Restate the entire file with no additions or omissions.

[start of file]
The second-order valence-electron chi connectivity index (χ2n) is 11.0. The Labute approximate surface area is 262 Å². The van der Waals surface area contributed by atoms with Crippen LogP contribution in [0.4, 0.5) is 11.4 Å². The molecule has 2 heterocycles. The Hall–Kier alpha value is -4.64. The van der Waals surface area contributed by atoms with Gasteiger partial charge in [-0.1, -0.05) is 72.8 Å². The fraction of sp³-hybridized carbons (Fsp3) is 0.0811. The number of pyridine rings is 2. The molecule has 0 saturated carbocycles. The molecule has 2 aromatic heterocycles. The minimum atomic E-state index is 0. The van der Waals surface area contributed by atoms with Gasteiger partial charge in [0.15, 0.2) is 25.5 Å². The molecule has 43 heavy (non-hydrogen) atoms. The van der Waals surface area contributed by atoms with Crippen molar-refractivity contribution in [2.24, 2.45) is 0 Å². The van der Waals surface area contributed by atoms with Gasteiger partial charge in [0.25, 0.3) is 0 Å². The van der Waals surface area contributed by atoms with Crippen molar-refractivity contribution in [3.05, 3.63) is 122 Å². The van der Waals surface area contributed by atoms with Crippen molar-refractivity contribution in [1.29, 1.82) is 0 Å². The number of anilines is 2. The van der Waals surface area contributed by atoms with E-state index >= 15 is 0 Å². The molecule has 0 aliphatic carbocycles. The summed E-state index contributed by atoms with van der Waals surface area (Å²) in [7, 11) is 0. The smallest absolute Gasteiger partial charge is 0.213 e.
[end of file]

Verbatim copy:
The second-order valence-electron chi connectivity index (χ2n) is 11.0. The Labute approximate surface area is 262 Å². The van der Waals surface area contributed by atoms with Crippen LogP contribution in [0.4, 0.5) is 11.4 Å². The molecule has 2 heterocycles. The Hall–Kier alpha value is -4.64. The van der Waals surface area contributed by atoms with Gasteiger partial charge in [-0.1, -0.05) is 72.8 Å². The fraction of sp³-hybridized carbons (Fsp3) is 0.0811. The number of pyridine rings is 2. The molecule has 0 saturated carbocycles. The molecule has 2 aromatic heterocycles. The minimum atomic E-state index is 0. The van der Waals surface area contributed by atoms with Gasteiger partial charge in [0.15, 0.2) is 25.5 Å². The molecule has 43 heavy (non-hydrogen) atoms. The van der Waals surface area contributed by atoms with Crippen molar-refractivity contribution in [2.24, 2.45) is 0 Å². The van der Waals surface area contributed by atoms with Gasteiger partial charge in [0.25, 0.3) is 0 Å². The van der Waals surface area contributed by atoms with Crippen molar-refractivity contribution in [3.05, 3.63) is 122 Å². The van der Waals surface area contributed by atoms with Crippen molar-refractivity contribution in [1.29, 1.82) is 0 Å². The number of anilines is 2. The van der Waals surface area contributed by atoms with E-state index >= 15 is 0 Å². The molecule has 0 aliphatic carbocycles. The summed E-state index contributed by atoms with van der Waals surface area (Å²) in [7, 11) is 0. The smallest absolute Gasteiger partial charge is 0.213 e.